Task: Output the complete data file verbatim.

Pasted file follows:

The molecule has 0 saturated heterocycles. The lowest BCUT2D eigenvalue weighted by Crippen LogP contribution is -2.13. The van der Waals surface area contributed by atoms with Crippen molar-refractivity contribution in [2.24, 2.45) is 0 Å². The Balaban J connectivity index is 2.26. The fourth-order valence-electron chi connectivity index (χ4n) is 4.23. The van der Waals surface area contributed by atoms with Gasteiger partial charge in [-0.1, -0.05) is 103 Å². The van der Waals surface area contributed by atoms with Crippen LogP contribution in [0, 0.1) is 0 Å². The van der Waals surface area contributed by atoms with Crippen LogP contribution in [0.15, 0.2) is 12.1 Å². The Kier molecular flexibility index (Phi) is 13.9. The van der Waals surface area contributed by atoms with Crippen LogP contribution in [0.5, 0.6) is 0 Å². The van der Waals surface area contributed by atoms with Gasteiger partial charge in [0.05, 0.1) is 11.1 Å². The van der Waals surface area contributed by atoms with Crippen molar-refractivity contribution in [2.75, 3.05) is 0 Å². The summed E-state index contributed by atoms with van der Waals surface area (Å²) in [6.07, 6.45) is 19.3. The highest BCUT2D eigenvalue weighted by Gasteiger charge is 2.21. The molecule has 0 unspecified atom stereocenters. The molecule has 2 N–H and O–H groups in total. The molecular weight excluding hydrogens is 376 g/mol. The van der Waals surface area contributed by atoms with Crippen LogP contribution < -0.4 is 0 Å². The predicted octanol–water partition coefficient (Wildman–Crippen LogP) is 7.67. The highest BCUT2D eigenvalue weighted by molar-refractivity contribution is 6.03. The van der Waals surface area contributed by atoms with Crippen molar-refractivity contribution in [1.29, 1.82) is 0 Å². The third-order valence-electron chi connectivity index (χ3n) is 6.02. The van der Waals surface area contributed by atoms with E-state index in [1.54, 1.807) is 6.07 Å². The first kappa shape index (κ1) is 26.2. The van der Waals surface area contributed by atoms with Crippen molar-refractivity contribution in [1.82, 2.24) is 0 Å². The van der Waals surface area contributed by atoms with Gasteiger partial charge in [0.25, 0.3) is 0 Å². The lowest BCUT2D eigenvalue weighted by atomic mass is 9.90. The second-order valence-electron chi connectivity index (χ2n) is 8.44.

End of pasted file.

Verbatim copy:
The molecule has 0 saturated heterocycles. The lowest BCUT2D eigenvalue weighted by Crippen LogP contribution is -2.13. The van der Waals surface area contributed by atoms with Crippen molar-refractivity contribution in [2.24, 2.45) is 0 Å². The Balaban J connectivity index is 2.26. The fourth-order valence-electron chi connectivity index (χ4n) is 4.23. The van der Waals surface area contributed by atoms with Gasteiger partial charge in [-0.1, -0.05) is 103 Å². The van der Waals surface area contributed by atoms with Crippen LogP contribution in [0, 0.1) is 0 Å². The van der Waals surface area contributed by atoms with Crippen LogP contribution in [0.15, 0.2) is 12.1 Å². The Kier molecular flexibility index (Phi) is 13.9. The van der Waals surface area contributed by atoms with Crippen LogP contribution in [0.5, 0.6) is 0 Å². The van der Waals surface area contributed by atoms with Gasteiger partial charge in [0.05, 0.1) is 11.1 Å². The van der Waals surface area contributed by atoms with Crippen molar-refractivity contribution in [2.75, 3.05) is 0 Å². The summed E-state index contributed by atoms with van der Waals surface area (Å²) in [6.07, 6.45) is 19.3. The highest BCUT2D eigenvalue weighted by Gasteiger charge is 2.21. The molecule has 0 unspecified atom stereocenters. The molecule has 2 N–H and O–H groups in total. The molecular weight excluding hydrogens is 376 g/mol. The van der Waals surface area contributed by atoms with Crippen LogP contribution < -0.4 is 0 Å². The predicted octanol–water partition coefficient (Wildman–Crippen LogP) is 7.67. The highest BCUT2D eigenvalue weighted by molar-refractivity contribution is 6.03. The van der Waals surface area contributed by atoms with Crippen molar-refractivity contribution in [1.29, 1.82) is 0 Å². The third-order valence-electron chi connectivity index (χ3n) is 6.02. The van der Waals surface area contributed by atoms with E-state index in [1.54, 1.807) is 6.07 Å². The first kappa shape index (κ1) is 26.2. The van der Waals surface area contributed by atoms with Crippen molar-refractivity contribution in [1.82, 2.24) is 0 Å². The van der Waals surface area contributed by atoms with Gasteiger partial charge in [0.25, 0.3) is 0 Å². The lowest BCUT2D eigenvalue weighted by atomic mass is 9.90. The second-order valence-electron chi connectivity index (χ2n) is 8.44.